The idea of launching a new career can be intimidating. Whether you’re new to the job market or are thinking of making a change, you’ve undoubtedly got questions. Our guide to becoming a pharmacy technician will help you explore the field by presenting you with the educational requirements to enter the profession, the certification and licensing necessary for each state, and what you can expect to earn, all of which are introduced below. Please let us know if you have any questions or feedback. Enjoy!
Training as a pharmacy technician can be one of the fastest ways to enter the field of pharmacology. Programs are often less than a year to complete, and can be offered in a variety of settings.
Pharmacy Technicians play a vital role in our healthcare. They work directly under a licensed pharmacist, helping to prepare and dispense prescription medication. As the number of prescribed medications grows, due in part to an aging population and continuing medical discoveries, employment for pharmacy techs is expected to be “much faster than average” (BLS, March 2012).
What is a Pharmacy Technician?
A pharmacy technician (sometimes noted as PhT) is a healthcare professional who dispenses medication and medical devices to patients, working under the direct supervision of a licensed pharmacist. They provide customer service within the pharmacy, help clients at the register, work with referring physicians’ offices and insurance companies, and perform a variety of administrative duties. They are not able to provide advice, direction, or act in a consultative manner regarding the medications that are prescribed.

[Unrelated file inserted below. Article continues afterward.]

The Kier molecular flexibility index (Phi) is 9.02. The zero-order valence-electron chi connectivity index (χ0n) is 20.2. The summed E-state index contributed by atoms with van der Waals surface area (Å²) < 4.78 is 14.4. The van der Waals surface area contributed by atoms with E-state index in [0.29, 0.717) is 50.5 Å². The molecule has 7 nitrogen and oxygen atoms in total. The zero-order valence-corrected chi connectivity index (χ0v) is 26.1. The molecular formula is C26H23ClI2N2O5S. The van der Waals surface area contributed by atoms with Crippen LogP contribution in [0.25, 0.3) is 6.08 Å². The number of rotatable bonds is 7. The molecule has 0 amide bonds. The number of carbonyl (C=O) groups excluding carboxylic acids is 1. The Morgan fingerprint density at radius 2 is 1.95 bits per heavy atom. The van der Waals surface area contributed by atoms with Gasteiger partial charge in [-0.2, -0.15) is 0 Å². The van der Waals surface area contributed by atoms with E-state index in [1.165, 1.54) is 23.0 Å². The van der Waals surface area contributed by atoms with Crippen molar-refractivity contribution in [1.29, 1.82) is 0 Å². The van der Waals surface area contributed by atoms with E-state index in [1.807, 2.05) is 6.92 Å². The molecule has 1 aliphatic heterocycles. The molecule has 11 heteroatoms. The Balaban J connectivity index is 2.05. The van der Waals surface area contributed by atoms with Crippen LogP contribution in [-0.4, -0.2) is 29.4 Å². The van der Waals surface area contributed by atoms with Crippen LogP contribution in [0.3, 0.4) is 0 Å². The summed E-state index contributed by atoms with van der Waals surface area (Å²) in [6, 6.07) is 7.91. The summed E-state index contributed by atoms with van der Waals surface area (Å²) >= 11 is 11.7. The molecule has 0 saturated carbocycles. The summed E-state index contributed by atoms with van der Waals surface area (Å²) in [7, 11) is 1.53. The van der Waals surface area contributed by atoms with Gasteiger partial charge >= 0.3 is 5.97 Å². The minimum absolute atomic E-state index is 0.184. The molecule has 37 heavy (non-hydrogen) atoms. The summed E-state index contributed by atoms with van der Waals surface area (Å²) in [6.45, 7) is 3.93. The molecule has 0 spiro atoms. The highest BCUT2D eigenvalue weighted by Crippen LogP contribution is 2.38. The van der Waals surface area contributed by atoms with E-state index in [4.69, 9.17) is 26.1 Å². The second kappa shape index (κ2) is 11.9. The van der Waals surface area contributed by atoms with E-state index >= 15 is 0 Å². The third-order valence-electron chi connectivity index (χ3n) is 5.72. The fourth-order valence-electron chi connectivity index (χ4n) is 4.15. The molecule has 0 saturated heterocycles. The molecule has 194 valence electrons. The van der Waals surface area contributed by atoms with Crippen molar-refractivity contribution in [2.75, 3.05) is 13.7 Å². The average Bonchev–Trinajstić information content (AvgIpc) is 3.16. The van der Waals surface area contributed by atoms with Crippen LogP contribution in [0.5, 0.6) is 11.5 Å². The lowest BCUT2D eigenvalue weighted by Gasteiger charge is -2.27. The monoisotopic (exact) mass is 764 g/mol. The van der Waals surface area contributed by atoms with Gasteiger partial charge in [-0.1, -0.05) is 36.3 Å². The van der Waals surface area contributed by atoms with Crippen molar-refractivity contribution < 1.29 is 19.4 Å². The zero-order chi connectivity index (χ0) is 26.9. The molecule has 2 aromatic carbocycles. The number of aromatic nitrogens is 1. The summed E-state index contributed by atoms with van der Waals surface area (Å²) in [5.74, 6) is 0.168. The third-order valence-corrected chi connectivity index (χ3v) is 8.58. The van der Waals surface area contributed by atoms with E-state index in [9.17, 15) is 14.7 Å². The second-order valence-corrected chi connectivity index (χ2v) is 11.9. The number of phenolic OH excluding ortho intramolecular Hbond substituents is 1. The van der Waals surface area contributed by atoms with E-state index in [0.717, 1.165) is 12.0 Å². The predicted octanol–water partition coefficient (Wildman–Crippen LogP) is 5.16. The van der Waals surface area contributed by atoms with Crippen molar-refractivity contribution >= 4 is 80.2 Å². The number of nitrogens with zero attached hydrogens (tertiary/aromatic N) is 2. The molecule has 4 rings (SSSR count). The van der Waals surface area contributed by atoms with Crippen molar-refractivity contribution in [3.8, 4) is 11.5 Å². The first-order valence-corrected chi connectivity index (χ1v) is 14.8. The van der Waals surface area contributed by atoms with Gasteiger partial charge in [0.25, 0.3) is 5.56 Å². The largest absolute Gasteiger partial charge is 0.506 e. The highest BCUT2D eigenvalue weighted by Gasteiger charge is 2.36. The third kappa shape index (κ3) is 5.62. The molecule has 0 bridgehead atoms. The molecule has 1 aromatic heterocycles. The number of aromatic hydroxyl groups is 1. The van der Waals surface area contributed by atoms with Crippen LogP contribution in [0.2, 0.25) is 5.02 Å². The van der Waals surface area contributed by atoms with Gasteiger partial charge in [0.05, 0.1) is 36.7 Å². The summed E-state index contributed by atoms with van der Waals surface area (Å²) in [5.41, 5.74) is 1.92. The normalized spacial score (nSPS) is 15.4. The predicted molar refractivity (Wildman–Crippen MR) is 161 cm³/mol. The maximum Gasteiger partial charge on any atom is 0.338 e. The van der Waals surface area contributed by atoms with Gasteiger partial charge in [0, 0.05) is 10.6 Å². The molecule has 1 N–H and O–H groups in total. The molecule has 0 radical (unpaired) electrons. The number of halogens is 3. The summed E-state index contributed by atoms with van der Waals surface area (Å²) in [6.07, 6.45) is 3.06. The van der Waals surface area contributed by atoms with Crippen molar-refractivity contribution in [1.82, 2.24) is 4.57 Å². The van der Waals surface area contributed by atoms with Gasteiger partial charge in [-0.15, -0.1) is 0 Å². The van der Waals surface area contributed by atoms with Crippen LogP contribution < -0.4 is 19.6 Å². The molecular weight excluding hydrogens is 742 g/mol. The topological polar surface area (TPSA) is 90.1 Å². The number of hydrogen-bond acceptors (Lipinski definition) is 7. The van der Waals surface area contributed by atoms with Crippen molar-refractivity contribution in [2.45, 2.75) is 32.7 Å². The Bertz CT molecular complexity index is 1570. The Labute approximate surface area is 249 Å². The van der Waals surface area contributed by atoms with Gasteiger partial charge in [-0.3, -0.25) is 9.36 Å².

Pharmacy Technician At A Glance
- Degree Level Requirements: Program Certificate, typically less than 1 year of classwork & internship.
- Licensure Requirements: Licensing requirements vary by state, visit our state resource pages for state specific information.
- Specializations: Certification available in: Sterile product preparation, Chemotherapy, Extemperaneous pharmaceutical compounding
- Median Annual Salaries: $29,320*
- Job Outlook: 32% growth from 2010 to 2020**
A pharmacy tech fulfills a variety of duties in a pharmaceutical location. They may receive incoming prescriptions, fill and dispense medications, prepare labels, and take payment for filled prescriptions.